In the wake of Tuesday's initial roster cut to 53, head coach Zac Taylor and his team are taking the next day to ponder the next move, if any, on his deepest and youngest team in his five seasons on the job.
With just two quarterbacks on the roster and Pro Bowl quarterback Joe Burrow not practicing since July 27 with a strained calf, could the Bengals be in the market for a practice squad quarterback with one of those moves?
"We'll give it 24 hours to see how it all shakes out at the quarterback spot," Taylor said after the cut.
Asked if Burrow is to practice on Wednesday and Thursday before they break for the weekend, Taylor said, "We'll see."
Taylor remained upbeat about him and his new backup Jake Browning.
"I think he has a very healthy body and I'm encouraged by that," Taylor said. "I feel really good about Jake being the No. 2."
The post-COVID practice squad rules allow players like a No. 3 quarterback to be elevated at a moment's notice. It's also those new rules, which allow teams to keep up to six vested veterans on the practice squad, that may take the edge off Tuesday's tough good-byes to valued locker room leader Mike Thomas and special teams staple Stanley Morgan Jr.
Thomas told Bengals.com after Saturday night's preseason finale in Washington that he would return to the squad if asked. Morgan has a similarly good relationship with Taylor and his staff and both could be back as soon as Wednesday at noon, when the practice squad is announced.
"It was a tough conversation, certainly," Taylor said of his fellow Cornhusker Morgan. "He's been a part of four years' worth of teams here and been a part of a lot of ups and downs, so difficult conversation when you're dealing with guys like that. Certainly appreciate Stanley and love Stanley and we'll just continue to see how things shake out these next couple of days.
"Similar," Taylor said of Thomas. "I mean, those are two guys that, of course, have been very valuable to us for a lot of different reasons and two of the harder conversations certainly today."
Those tough talks are the product of competing on the deepest Bengals team in recent memory. Taylor says it is.
"I think this is the hardest. And it's the hardest because you have a higher number of quality players that are worthy of being on it," Taylor said. "As opposed to maybe there are years where you have 49 or 50 and you're trying to sort through it. It can be difficult that way, too. But I think this year, I thought our 90-man roster was as strong as it's ever been. Obviously, that leads to more difficult decisions there for the final 53."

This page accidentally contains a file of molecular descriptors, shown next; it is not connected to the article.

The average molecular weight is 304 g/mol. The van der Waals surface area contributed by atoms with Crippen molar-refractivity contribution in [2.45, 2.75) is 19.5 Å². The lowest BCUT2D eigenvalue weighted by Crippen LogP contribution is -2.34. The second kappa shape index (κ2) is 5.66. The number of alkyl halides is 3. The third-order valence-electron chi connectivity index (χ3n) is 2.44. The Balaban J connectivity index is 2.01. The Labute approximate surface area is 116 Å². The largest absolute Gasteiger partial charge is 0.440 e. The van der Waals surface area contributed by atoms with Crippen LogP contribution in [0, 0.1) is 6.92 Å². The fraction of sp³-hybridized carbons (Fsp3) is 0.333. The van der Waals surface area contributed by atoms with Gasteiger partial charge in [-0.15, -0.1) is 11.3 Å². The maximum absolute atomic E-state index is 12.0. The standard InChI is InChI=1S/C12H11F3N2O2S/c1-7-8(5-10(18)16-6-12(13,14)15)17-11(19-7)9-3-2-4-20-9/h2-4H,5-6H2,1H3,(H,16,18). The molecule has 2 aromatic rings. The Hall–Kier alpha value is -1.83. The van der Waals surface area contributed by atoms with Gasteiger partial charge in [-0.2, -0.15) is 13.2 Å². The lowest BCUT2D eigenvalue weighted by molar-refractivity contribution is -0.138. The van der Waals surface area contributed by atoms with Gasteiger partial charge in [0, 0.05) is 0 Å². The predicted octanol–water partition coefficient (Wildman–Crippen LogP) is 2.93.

It's not only the deepest of Taylor's rosters, it is also the youngest. The average age of 25.4 years old is about a year younger than last year's Opening Day roster. The new locker room dean is center Ted Karras, the only 30-year-old in the locker room. His eight NFL seasons are tied for the most with wide receiver Tyler Boyd and nose tackle DJ Reader.
It also marked the fourth straight year director player personnel Duke Tobin and his staff have led a selection process that has seen every draft pick survive the initial cut to 53. The only one who didn't make the roster was 2021 seventh-round pick Wyatt Hubert, who went on the non-football injury list.
"We've got really young talent. As the roster gets more expensive, it gets younger as well," Taylor said. "That's the nature of the NFL and how it unfolds. Duke has done a great job in the draft. It's all these guys we've drafted over the last couple of years, they're playing key roles for us if they're starters, depth players, or featured on special teams. It does speak to the young talent we have, and I'm really impressed by a lot of those guys.
"You're relying on some younger players at some of those positions. That's the nature of pro football. You need these young guys to step up. "Grab the bull by the horns. Take ownership and responsibilities and they have done that."
More Taylor-Made Takes:
On edge Joseph Ossai's ankle that he appeared to sprain Saturday: "We're going to get more information here today and tomorrow to be a little more conclusive on that."
On the practice squad: "To me, you have a 69-man roster with 21 inactives on game day. Because you can standard elevate with the Covid rules that have become permanent rules. So there's a group of guys on the practice squad that you feel like, 'Man, these guys could play for us quickly on game day if you have an injury or the situation calls for it.'
"And there are other guys that are more developmental, maybe younger guys that you want to keep in your system and on your roster and in your organization that you continue to develop. Maybe they aren't ready to play in a real game right now, but you feel like in time they will be, so you want to continue to invest in them. With the larger practice squad now at 16 players, different guys fall on different places on the scale, but they're all here because we think they're ultimately going to help our organization.
On keeping ten offensive linemen: "Tough decision. Those are just decisions we think are best for our team right now. We felt like we had a really strong roster, tough decisions to be made, and that's just where things fell for us."